We have seen the future of international politics and it is Copenhagen. That future holds for monster issues like global warming as well as most bilateral negotiations. Too bad for all of us. The next decade portends at best small accomplishments in world diplomacy; at worst, stalemates festering into disasters, as well as torturous leadership days ahead for the United States, with China increasingly lying in wait as a successful spoiler.
For more than two weeks (it seemed much longer), 192 nations (it seemed like many more) met in Copenhagen under United Nations auspices on climate change. They produced not an elephant nor a donkey, but a three-page mouse. It wasn't a bad mouse. After much predictable wrangling, China, India, Brazil, South Africa, and the United States, led by a desperate President Barack Obama, prompted a nonbinding commitment to limit the increase in world temperatures to 2 degrees Celsius above preindustrial levels by 2050. There was also talk of rich nations providing $100 billion over 10 years to help poor ones reduce their offending carbon emissions. Most diplomats were glad to go home, except those whose nations could be under water from rising sea levels in 10 or 15 years.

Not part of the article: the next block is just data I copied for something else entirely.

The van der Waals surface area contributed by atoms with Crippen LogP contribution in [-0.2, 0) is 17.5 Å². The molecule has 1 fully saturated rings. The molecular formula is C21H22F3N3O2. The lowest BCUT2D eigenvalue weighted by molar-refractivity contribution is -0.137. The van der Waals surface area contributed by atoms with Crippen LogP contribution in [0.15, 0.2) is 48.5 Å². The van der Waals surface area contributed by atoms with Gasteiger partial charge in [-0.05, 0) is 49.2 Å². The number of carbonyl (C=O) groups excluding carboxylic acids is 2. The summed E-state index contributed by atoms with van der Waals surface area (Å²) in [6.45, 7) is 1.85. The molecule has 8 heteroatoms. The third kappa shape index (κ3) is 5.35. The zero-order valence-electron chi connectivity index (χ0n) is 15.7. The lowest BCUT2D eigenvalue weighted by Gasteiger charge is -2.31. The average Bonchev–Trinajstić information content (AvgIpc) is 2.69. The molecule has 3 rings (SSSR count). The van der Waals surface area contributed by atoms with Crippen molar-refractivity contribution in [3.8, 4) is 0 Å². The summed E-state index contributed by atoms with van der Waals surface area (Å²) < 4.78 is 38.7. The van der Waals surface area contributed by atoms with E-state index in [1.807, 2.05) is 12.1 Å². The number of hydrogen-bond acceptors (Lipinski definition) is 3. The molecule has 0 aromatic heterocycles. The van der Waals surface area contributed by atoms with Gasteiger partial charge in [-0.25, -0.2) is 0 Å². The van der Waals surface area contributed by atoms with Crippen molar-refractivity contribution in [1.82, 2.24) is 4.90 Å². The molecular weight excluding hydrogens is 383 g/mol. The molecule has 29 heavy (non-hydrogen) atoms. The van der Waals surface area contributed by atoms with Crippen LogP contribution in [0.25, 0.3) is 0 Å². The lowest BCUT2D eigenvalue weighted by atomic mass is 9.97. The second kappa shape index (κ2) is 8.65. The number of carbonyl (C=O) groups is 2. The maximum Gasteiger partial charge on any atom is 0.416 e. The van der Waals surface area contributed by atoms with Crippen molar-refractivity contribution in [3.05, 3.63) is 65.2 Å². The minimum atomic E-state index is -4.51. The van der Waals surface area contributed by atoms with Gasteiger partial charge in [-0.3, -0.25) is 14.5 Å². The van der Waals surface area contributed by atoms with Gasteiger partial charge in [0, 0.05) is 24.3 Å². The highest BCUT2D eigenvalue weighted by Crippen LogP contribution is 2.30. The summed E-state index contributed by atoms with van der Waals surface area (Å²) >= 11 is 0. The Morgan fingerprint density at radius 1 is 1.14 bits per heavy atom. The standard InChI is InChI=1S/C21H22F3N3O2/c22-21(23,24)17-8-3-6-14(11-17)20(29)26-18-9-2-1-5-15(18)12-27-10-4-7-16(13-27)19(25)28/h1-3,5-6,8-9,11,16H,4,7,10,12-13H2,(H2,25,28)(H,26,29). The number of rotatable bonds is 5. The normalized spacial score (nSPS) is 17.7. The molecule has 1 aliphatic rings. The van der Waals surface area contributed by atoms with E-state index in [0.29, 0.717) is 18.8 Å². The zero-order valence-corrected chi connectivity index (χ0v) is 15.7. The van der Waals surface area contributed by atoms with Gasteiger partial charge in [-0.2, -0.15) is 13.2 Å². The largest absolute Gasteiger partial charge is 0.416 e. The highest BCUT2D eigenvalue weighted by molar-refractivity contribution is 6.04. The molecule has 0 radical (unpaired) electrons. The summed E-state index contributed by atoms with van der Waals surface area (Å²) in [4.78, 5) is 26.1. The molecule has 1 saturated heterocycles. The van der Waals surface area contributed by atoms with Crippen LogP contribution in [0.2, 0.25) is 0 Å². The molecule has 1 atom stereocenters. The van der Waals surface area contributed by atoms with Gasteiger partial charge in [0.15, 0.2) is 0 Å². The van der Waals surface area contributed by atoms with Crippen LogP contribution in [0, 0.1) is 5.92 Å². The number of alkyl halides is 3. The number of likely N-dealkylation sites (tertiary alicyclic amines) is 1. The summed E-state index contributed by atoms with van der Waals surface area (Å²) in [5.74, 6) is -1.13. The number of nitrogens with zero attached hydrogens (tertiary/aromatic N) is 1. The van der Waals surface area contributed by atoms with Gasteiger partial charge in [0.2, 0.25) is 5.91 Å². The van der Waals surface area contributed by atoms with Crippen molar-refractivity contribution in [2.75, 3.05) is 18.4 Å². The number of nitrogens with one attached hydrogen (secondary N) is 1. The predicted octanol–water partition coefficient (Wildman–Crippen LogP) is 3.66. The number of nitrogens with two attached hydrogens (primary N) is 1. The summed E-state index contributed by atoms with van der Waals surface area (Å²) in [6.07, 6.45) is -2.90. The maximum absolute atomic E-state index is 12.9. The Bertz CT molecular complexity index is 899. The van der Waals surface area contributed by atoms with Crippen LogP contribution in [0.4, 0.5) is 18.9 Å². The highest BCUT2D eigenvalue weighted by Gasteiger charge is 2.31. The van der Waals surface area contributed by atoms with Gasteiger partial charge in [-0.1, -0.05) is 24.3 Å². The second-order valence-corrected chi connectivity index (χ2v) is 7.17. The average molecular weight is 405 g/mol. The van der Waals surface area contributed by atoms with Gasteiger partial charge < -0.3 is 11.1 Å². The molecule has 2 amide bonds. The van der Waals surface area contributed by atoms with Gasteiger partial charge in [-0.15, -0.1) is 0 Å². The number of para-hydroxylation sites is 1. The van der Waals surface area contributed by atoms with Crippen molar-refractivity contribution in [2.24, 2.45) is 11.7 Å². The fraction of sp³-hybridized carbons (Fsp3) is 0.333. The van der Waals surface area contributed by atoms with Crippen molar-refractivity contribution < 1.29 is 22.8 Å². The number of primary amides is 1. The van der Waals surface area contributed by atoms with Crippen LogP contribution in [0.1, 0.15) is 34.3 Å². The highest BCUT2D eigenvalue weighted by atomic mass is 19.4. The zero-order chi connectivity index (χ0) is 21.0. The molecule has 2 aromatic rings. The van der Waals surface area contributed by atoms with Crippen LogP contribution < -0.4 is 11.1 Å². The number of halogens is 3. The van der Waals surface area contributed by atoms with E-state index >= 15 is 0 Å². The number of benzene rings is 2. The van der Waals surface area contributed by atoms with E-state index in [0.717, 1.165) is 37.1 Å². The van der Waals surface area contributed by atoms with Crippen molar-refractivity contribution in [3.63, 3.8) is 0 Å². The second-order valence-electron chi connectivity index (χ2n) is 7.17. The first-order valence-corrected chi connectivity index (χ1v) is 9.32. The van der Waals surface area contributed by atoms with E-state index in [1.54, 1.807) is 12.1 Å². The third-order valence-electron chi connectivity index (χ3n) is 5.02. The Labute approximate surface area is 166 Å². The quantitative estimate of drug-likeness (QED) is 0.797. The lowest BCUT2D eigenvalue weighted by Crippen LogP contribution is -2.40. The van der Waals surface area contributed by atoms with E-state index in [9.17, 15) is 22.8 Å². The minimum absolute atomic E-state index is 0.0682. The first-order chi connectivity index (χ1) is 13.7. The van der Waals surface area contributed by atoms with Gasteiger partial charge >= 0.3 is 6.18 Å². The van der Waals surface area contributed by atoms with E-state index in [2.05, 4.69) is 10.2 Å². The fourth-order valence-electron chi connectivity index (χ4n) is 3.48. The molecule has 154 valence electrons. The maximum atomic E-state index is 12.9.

The moral was not that international conferences couldn't please everyone. That goes without saying. The moral was that no one seemed pleased, save for Mr. Obama's aides. Sure, Copenhagen was big, unwieldy, and more complicated than most international tugs of words.